Lower Sabie Rest Camp
Kruger National Park
Kruger National Park
This morning we had a late breakfast and didn't leave Satara Camp until after 8:00 a.m. But before we left, a herd of Cape Buffalo was grazing by the fence outside our bungalows.
And I got a close-up of a Crested Barbet before we piled into our rental van.
The Nsemani Dam isn't far from the camp, and it's a great wildlife viewing area, so we tend drive by there at least once a day.
On our first pass this morning, there was a herd of Impala drinking.
The antelope all drink cautiously, and we have to admit we would watch in anticipation for a "nature moment" expecting a crocodile to explode out of the water at any time. But that never happened.
Continuing on, there were several cars pulled over on the side of the road. That usually meant a "cat" sighting. Sure enough, through the branches, we could make out the spots of a Leopard lying on the ground. Eventually it got up, and I snapped the best picture I could get, although our view was quite obstructed.
I'm one of those annoying people that is a little skeptical when it comes to claims of certain wildlife sightings, so having a photo (even an obstructed one) makes me feel better when I'm relaying stories of what we saw, especially in the case of Leopards.
Of course, I say that and then we saw a lioness and a rhino so far away that I didn't bother trying to take photos. So you'll just have to trust me .... and the rest of our crew on that. Actually, the lion is easier to believe as we've been seeing lions every day, but the rhinos have been somewhat scarce.
Back at the Nsemani Dam, there was a huge herd of elephants cooling off in the mud.
It was only about 9:30 a.m. and we had seen the "Big Five" in about an hour and a half. Again, some people spend days here and never get to see the "Big Five" during their entire visit, and we saw them all yesterday in one day and again this morning in 90 minutes. We certainly don't take our good fortune for granted.
There were hippos and one crocodile we could see, ....
and this pair of Waterbucks walked down the bank to get a drink, again, with caution.
Moving on from Nsemani, we saw this family of five Giraffes nibbling on a single acacia tree.
In the distance, we spotted a Black-backed Jackal hunting. We watched for several minutes until it stopped. It stalked and then leaped straight up in the air to pounce on something.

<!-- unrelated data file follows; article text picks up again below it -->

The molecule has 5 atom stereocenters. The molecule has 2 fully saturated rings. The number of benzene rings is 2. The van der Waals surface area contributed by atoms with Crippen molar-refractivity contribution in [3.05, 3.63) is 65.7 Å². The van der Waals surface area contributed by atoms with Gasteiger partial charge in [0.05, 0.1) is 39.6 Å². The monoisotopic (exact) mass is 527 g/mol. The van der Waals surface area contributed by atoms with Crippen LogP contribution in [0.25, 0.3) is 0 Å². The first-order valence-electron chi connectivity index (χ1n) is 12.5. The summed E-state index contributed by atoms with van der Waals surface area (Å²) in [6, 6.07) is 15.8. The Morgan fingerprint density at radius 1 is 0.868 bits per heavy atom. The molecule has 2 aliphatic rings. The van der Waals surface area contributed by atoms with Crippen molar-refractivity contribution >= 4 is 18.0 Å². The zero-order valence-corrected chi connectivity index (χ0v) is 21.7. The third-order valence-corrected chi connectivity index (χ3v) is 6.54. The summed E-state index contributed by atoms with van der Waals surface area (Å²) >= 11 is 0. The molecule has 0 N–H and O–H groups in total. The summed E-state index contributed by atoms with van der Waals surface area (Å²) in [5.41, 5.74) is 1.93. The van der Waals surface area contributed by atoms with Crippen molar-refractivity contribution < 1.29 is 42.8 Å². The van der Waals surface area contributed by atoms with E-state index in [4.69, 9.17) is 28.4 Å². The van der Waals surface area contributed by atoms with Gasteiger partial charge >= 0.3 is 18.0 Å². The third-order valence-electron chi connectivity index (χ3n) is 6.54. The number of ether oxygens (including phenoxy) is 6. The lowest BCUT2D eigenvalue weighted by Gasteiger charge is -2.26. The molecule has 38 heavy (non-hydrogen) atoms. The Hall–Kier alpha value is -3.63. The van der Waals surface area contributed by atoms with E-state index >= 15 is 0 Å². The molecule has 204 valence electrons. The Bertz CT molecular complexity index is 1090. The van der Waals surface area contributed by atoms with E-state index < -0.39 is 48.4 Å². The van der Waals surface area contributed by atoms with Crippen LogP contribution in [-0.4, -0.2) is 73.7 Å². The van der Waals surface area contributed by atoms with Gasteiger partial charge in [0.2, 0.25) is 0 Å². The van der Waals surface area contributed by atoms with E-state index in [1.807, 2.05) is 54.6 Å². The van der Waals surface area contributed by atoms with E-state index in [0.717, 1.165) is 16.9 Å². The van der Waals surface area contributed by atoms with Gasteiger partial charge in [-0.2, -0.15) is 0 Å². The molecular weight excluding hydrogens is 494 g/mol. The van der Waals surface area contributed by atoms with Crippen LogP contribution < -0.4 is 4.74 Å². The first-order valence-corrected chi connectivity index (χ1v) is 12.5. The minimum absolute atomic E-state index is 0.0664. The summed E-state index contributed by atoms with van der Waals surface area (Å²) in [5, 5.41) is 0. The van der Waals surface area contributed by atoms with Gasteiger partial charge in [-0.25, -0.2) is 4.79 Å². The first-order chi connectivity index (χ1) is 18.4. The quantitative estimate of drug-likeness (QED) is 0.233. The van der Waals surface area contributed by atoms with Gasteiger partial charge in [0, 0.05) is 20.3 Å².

It came up empty, but we later saw another jackal (perhaps the same one) with a bird or small rodent in its mouth.
We worked our way back to camp seeing a few buffalo as we drove.
Back at Satara, we sat on the veranda and enjoyed lunch and ice cream while being entertained by the monkeys.
This troop of Vervet Monkeys had several babies, and the little ones were a hoot to watch as they wrestled while the adults looked on with disinterest.
After playing and tussling for a while, they went back to the arms of their mothers.
Our friends went back to their bungalows for a little siesta while we did some birdwatching and took a few more photos.
This Grey Go-Away Bird was feeding on some flower blooms.
Although the photos aren't great, we found a couple more new birds for us - a Groundscraper Thrush (below left) and a Yellow-fronted Canary (below right).
When we got back together with our group, we learned that monkeys had gotten into Tony & Jackie's bread which they had stored on top of their refrigerator behind an iron mesh gate in an alcove on their bungalow porch. Apparently, the little rascals got their hands in through the gate.
Jackie & Tony have been having their share of critter issues on this trip. They have a Honey Badger that has been raiding the trash can on their porch in the middle of the night and, in a different camp they had a bat in their room. As they say, "Welcome to the African bush".
For our afternoon game drive, we proceeded along the N'wanetsi River. The camp "Sighting Board" didn't show much out along the river, but we thought we'd check it out anyway.
The Sighting Boards allow guests to place colored magnets on the board indicating sightings of the "Big Five" (lion, leopard, buffalo, elephant, rhino) plus Cheetahs and African Wild Dogs. We haven't seen any Wild Dogs yet, so that's a remaining goal.
On our drive, we got our best look yet at a Bateleur, a very distinct eagle of the African savanna. Bateleur is French meaning acrobat, tumbler, street performer, juggler, etc. and it appears this eagle may have gotten its name from its aerial acrobatics.
Moving on we saw this beautiful Steenbok ewe.
Our final sighting this afternoon was this frisky, young bull elephant. He definitely wanted us to know he was boss with his body language, his extended ears, and his wide open eyes.
Adult male elephants go into a period of "musth" each year (much like a "rut" in the deer family) in which they are producing testosterone at about 40 - 60 times normal levels. During musth, they are more sexually active and more aggressive. They can be quite unpredictable during this period of a few weeks to a few months, so it's best not to take any chances when they are displaying aggressive behavior.
We had lost track of time, and had to hustle to get back inside the gate by 6:00 p.m. One thing we are learning is our theory that we would see more wildlife on the less-traveled gravel roads is proving to be incorrect. Though we can't help ourselves and insist driving the "back roads", we are consistently seeing more animals on the paved (or "tar) roads.
Once safely back at Satara, we continued with our usual nightly routine. After dinner, we noticed an African Wild Cat had entered the camp. I followed it and took a couple of pictures before it wandered off.
That was a nice ending to another wonderful day of watching wildlife.
Tomorrow, we'll be back at it again - another animal treasure hunt.